There is also the mental health and well-being of the injured athlete to consider in the long rehab programme before returning to action.
A high percentage of games are played at weekends and it is surprising to find that sports injuries accounted for nearly one in three visits to the A&E departments of hospitals for minor injuries like cuts, sprains, or broken bones playing sport. Add this to the usual many hours of waiting in the A&E for other ‘emergencies’.
Weekend is busiest, of course, but the x-ray departments are also very busy on Mondays.
That is just one more common scenario that beggars belief why such a busy town as Killarney does not have full x-ray and MRI scan facilities for locals, visitors, and in this case for injured competitors. For many years Councillor Michael Gleeson fought a real battle to have a one-stop facility in Killarney for many services including the facility for detecting and diagnosing sports injuries. Conversion and adaptation of St Finan’s was one proposed location.
It is not too late yet to provide that facility in Killarney for all, including the worried player who wants to know as soon as possible if the right hand is fractured. If so that has huge implications if it is close to the Leaving Cert exams or the finals at third level.
A whole new language has emerged in the weekday sports reporting and previewing of games. What exactly does ‘a clean bill of health’ mean when managers indicate that ‘everyone is available for selection’ or that ‘we have a few niggling injuries’? What exactly is a niggling injury? Are the players in question fit to play or not?
If they are not fit to start why are you holding them in reserve with every intention of springing them into action at a strategic time in the game? What does 90% ready mean and why is the player still rehabbing?
These and other terms favoured by the team managers in their guarded responses to the queries of sports reporters make it a mind game. Yes, we can read behind the lines and the jargon, but what is the reality?
I will be looking at these and other questions and responses in the coming weeks after speaking to those at the receiving end of injuries and the people who assist in clearing up the injuries so the players return to action fully recovered.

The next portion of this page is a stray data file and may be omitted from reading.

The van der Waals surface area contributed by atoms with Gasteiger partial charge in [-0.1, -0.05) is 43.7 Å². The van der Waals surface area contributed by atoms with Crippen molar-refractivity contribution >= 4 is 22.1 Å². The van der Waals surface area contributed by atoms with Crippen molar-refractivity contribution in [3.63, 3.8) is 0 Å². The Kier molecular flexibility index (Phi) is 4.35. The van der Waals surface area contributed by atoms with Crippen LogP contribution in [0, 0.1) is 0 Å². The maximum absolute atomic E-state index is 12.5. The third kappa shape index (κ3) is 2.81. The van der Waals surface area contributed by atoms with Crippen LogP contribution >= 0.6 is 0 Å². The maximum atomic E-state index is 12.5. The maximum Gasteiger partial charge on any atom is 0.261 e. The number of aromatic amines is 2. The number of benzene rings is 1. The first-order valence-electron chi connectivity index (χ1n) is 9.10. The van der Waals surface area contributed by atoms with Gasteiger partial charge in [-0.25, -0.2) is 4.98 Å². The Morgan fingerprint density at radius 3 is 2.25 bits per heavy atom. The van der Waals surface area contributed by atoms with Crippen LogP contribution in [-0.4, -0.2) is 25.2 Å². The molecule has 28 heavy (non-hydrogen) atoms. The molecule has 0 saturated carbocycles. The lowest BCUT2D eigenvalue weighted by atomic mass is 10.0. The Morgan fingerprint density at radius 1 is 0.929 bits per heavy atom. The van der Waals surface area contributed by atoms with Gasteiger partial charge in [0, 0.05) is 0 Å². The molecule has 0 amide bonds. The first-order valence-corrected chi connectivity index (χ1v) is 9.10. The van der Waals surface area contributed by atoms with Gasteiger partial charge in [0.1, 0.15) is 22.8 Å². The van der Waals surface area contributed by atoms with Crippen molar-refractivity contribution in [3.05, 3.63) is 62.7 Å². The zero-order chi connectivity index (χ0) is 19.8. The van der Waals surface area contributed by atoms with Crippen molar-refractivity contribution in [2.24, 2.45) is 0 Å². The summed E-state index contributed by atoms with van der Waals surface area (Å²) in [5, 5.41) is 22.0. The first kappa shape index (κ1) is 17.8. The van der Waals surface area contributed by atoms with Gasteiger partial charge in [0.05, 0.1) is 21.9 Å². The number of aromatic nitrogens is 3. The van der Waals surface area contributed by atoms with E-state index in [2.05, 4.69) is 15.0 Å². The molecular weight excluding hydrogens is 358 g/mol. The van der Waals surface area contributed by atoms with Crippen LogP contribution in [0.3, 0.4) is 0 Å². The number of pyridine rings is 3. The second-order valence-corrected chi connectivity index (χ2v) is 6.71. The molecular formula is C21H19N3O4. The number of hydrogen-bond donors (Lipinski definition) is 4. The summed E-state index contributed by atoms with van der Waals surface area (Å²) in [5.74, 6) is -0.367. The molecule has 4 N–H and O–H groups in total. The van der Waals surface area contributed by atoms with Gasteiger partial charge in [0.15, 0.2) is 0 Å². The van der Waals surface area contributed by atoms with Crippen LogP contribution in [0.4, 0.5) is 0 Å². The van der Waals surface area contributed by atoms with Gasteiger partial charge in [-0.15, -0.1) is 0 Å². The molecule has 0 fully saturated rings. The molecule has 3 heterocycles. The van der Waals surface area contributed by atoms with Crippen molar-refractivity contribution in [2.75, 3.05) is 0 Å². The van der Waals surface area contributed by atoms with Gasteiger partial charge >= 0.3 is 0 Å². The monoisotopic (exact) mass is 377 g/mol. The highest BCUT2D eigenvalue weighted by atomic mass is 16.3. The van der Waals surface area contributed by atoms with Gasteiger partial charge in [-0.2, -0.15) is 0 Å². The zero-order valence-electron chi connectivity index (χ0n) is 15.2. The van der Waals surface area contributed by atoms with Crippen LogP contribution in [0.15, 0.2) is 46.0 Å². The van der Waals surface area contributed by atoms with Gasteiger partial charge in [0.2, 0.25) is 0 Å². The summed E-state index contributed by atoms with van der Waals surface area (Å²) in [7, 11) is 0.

Car rallying, motorbike racing and high altitude mountaineering are very obvious dangerous sports, so there is a high level of mandatory safety precautions. But what surprised me in the team games is that basketball is always at the top or very high up in the statistics for injuries.
I put that very point to a well qualified person in the medical scene, suggesting that poor quality footwear and constant landing on a hard surface over the years must have been very hard on the ankles. The playing surfaces for the game are much improved from those in the past, but still basketball ranks high on the risk factor for injuries.
Those professionals that I spoke with agreed that these were causative factors, but pointed out the specific demands on players in basketball.
“It is a game of high forces, changes of direction, high speed and high skill factors. These are key factors in the high rate of injuries in basketball.”
Then there is the eternal question: is it dangerous and inadvisable to send a talented young player into the senior ranks too early?
It will be interesting to follow the progress of 15-year-old Ethan Nwaneri who became the youngest player in Premier League history. He came on as a sub for Arsenal as they returned to the top of the Premier League with a comfortable 3-0 win at Brentford on Sunday last. If he was here in Ireland, he would be studying for the Junior Cert, even too young to go into TY (Transition Year).
Of course, Wayne Rooney was still only 16 years old in 2002 when he scored a magnificent goal for Everton against Arsenal. He progressed to a hugely successful career with Man Utd and with England. I think he is still the highest goalscorer with Manchester United and with England. Local soccer aficionados will surely update me, if that record has been bettered. He also holds the record for the most appearances of any outfield player for the England national team.
These are elite professional players, but how about the talented 16-year-old in a small, rural club in Kerry who are caught for numbers to make up a team. For the love of the parish often rears its head and in he or she goes to make up the team. It’s the modern-day Matt the Thrasher O’Donovan leading his team to victory with the war cry ‘Up Tipperary’. Substitute Tipperary with St Pat’s/Fossa/Mastergeeha/Ballyhar Dynamos/Killarney Valley AC/Workmen’s/The Valley.
Yes, you are doing it all for the love of the parish.
At the other end, you have men like Dan Shanahan. He retired from club hurling just this year aged 45 after winning four Munster Championships with his beloved Waterford and three All-Stars (but no All-Ireland medal).
Closer to home are the Dooleys of Ballyduff. Father John Mike and his son Gavin played on the Ballyduff team in the 2022 Kerry Senior Hurling Championship final. They are the exceptions.
I wonder what age was Dan Kelleher when he hung up his boots and hurley. And is there any end to Jim O’Shea the Masters champion in the long jump and in the high jump in London? Modesty and humility are the qualities of this Firies native. No éirí in airde in this man, who has celebrated a very significant birthday ending in a zero. The first digit will surprise you. While other sports enthusiasts settle for spectating and watching sport on TV, Jim just continues to excel. High or long, it doesn’t matter for the greatest lepper alive, in what for him is active retirement. Keep raising the standards Jim. Is fearr léim maith ná droch–sheasamh.
That and more on injuries in future editions.